- Filter your tap water
- Switch to plastic free products
- Move more – try a mix of walking, weights, yoga or stretching and cardio for a balanced exercise routine (don’t over-exercise though, this can increase cortisol!). Look at increasing your NEAT.
- Get enough sleep – go to bed earlier and follow my sleep tips to make sure you’re getting enough good quality zz's.
- Brain supplements – these are my suggestions to keep your brain healthy. Do visit my collection at Approved Vitamins for my recommended brands.
- Vitamin D3 (with K2)
- Omega 3 fats; EPA/DHA
- Magnesium (the Threonate form crosses the blood brain barrier)
- Multivitamin with good levels of B vitamins and essential minerals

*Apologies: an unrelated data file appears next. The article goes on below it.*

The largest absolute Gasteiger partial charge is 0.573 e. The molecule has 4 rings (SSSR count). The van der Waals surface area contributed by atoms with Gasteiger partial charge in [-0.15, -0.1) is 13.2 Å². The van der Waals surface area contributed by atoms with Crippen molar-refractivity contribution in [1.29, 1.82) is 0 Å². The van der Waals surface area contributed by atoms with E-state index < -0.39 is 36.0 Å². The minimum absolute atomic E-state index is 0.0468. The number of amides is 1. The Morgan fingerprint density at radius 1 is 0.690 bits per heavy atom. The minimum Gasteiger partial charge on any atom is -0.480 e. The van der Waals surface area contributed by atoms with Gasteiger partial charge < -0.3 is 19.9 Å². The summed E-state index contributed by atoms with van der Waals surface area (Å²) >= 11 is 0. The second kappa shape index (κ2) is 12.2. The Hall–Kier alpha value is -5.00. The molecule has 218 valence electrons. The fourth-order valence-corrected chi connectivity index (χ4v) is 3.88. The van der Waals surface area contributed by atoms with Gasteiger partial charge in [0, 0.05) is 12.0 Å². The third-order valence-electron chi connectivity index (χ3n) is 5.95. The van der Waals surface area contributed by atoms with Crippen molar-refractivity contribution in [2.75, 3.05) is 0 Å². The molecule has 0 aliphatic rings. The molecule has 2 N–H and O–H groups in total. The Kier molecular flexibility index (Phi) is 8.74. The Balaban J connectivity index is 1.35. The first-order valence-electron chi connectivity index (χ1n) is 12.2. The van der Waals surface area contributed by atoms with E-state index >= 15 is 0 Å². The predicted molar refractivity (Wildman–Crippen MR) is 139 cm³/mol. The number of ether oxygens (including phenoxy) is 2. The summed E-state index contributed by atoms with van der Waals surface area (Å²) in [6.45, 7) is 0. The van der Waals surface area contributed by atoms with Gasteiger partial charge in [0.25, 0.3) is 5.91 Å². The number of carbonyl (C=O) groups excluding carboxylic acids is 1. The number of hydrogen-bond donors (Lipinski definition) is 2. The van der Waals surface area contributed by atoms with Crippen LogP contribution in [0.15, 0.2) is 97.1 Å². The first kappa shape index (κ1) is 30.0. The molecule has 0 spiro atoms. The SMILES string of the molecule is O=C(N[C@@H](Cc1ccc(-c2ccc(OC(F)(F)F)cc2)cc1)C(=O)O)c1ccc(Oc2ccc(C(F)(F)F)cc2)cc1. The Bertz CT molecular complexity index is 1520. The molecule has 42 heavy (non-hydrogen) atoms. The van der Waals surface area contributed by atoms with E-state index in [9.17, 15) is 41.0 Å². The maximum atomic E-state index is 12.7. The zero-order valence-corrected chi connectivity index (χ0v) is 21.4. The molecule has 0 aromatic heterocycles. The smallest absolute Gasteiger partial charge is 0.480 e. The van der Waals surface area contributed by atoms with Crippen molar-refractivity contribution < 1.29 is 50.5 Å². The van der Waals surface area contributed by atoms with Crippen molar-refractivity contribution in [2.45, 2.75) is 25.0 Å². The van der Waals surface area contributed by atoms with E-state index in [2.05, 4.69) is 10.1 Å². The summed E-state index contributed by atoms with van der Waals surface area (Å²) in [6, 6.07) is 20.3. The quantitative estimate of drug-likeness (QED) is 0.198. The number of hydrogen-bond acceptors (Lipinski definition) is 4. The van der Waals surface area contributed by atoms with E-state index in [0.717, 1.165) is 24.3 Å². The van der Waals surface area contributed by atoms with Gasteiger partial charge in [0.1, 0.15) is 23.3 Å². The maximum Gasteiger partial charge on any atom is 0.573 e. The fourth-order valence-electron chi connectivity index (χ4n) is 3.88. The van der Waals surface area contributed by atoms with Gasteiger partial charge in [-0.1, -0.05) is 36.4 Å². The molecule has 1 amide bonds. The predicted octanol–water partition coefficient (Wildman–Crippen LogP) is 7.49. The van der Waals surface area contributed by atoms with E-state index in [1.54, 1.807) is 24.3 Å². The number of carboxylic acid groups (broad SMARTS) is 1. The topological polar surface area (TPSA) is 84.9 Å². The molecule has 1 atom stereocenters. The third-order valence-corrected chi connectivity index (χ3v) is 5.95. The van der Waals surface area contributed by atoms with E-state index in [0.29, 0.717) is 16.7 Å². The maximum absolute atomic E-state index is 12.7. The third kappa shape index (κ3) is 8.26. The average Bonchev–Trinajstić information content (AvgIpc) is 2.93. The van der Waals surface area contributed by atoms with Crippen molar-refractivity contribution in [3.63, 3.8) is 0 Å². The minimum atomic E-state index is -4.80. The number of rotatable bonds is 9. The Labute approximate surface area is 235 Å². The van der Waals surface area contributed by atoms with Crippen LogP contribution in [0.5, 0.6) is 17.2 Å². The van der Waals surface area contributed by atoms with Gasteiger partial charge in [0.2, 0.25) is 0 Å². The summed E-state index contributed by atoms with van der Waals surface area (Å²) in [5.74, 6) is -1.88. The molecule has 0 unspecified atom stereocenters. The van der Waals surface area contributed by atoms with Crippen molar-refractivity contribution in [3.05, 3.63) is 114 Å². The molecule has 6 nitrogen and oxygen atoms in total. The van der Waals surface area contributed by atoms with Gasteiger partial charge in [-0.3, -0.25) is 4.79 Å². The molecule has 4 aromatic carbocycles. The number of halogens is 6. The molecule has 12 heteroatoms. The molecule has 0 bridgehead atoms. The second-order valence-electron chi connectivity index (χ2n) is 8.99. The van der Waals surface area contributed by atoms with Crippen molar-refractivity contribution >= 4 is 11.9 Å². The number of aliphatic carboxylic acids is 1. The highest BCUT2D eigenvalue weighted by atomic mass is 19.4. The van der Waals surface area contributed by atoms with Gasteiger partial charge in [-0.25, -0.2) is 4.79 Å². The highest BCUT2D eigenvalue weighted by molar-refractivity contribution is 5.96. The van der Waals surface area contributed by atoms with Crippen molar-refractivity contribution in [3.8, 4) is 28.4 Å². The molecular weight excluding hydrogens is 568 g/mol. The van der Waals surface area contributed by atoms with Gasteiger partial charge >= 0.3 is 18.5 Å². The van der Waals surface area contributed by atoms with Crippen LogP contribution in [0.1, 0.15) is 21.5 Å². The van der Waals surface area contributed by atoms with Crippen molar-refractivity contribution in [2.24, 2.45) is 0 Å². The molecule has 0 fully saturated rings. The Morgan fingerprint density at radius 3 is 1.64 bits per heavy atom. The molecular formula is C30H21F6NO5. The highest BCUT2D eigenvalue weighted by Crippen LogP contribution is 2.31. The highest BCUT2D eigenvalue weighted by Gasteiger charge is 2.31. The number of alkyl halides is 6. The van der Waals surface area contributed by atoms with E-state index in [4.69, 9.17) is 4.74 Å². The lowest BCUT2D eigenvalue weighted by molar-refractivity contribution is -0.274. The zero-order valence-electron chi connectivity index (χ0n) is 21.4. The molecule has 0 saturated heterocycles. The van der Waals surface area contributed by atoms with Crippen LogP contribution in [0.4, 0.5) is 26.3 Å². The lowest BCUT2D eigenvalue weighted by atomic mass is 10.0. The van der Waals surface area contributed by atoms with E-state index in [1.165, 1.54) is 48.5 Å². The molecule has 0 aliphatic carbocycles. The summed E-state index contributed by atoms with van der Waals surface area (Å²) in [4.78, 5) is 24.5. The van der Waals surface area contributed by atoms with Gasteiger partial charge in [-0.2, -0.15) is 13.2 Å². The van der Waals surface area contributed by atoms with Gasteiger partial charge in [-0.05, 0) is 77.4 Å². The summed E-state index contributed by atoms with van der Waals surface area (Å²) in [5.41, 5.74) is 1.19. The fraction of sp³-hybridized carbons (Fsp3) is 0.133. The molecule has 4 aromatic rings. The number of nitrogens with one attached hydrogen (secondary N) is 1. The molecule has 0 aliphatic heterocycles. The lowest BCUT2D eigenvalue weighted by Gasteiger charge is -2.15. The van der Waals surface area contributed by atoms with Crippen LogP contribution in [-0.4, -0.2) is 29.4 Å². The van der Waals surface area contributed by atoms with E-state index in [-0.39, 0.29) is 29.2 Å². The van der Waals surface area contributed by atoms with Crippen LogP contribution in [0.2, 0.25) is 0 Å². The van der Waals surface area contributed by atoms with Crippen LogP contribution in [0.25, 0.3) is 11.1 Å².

- Choline (especially if you don't eat egg yolks)
- Turmeric (or Curcumin)
- Herbs including; sage, rosemary, Panax Ginseng, rhodiola, Gingko Biloba
- Get yourself tested
- Iron (Ferritin), especially if you have heavy periods or you’ve had a recent operation.
- Thyroid – get a full thyroid panel done (TSH, FT4, FT3, TPO antibodies), even if your Dr has told you your thyroid is ‘normal'.
- Adrenals – the best way to test your cortisol is in the urine.
- Sex hormones – Oestrogen/Progesterone/Testosterone are critical for brain function. Again this is best done in the urine over 24 hours.
- Gut health – we can test for inflammation, absorption and microbial balance
So if your brain is foggy and your memory terrible, don't despair, a few tweaks here and there could make a really big difference.
And if not, contact us for more information about how to get some testing done.
“>Why is my Brain not Working? – Dr Datis Kharrazian